Making the case for hardware 2FA in the enterprise

As attackers find ways around authenticator apps, hardware two-factor authentication makes a lot of sense.

digital circuit-board key amid binary code / hardware key
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Phishing and credential stuffing attacks are two of the biggest threats to any large organization, but two-factor authentication (2FA) —especially hardware 2FA — is remarkably effective in mitigating such attacks by an order of magnitude or more.

A low- to moderately resourced attacker who successfully phishes an employee and steals their account credentials is going nowhere fast if that employee has hardware 2FA enrolled. Authentication will still require physical possession of the hardware 2FA token. Likewise, in cases of password re-use where an attacker tries a credential stuffing attack, that hardware 2FA token will come in mighty handy at fending off a huge chunk of the background attack noise of the internet.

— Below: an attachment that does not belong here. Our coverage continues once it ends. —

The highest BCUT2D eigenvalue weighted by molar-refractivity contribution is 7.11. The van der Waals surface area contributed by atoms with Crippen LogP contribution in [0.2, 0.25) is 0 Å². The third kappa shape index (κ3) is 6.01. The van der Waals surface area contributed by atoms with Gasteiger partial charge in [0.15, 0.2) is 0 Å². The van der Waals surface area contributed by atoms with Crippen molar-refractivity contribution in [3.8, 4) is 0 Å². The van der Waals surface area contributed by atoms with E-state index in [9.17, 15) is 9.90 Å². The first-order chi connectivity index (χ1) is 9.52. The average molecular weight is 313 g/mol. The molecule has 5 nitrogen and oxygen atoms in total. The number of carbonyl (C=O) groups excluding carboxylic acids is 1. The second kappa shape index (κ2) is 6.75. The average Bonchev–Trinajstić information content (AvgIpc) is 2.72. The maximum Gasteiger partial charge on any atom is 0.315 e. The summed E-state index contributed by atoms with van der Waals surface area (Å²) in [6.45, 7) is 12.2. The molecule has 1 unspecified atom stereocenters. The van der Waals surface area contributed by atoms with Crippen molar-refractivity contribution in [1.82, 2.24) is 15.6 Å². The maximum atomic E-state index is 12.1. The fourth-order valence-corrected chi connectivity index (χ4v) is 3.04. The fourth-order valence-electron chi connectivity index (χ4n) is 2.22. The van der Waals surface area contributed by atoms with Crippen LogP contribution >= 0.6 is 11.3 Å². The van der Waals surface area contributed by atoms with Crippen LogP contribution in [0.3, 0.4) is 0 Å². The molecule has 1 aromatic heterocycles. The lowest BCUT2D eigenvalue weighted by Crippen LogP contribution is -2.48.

Hardware 2FA is also considered significantly more secure than software 2FA (such as an authentication app on an employee's phone) not to mention cheaper to replace, in the event of a lost or stolen phone.

Authentication apps no longer good enough?

Attackers are already finding ways to end-run around software-based 2FA. As veteran malware researcher Claudio Guarnieri recently observed, "Looking at the phishing campaigns @AmnestyTech Security Lab responded to and investigated in the last year, there hasn't been one which wasn't provided with at least some capability to bypass non-U2F multi-factor authentication." U2F, short for Universal 2nd Factor, is an open standard for hardware 2FA tokens.

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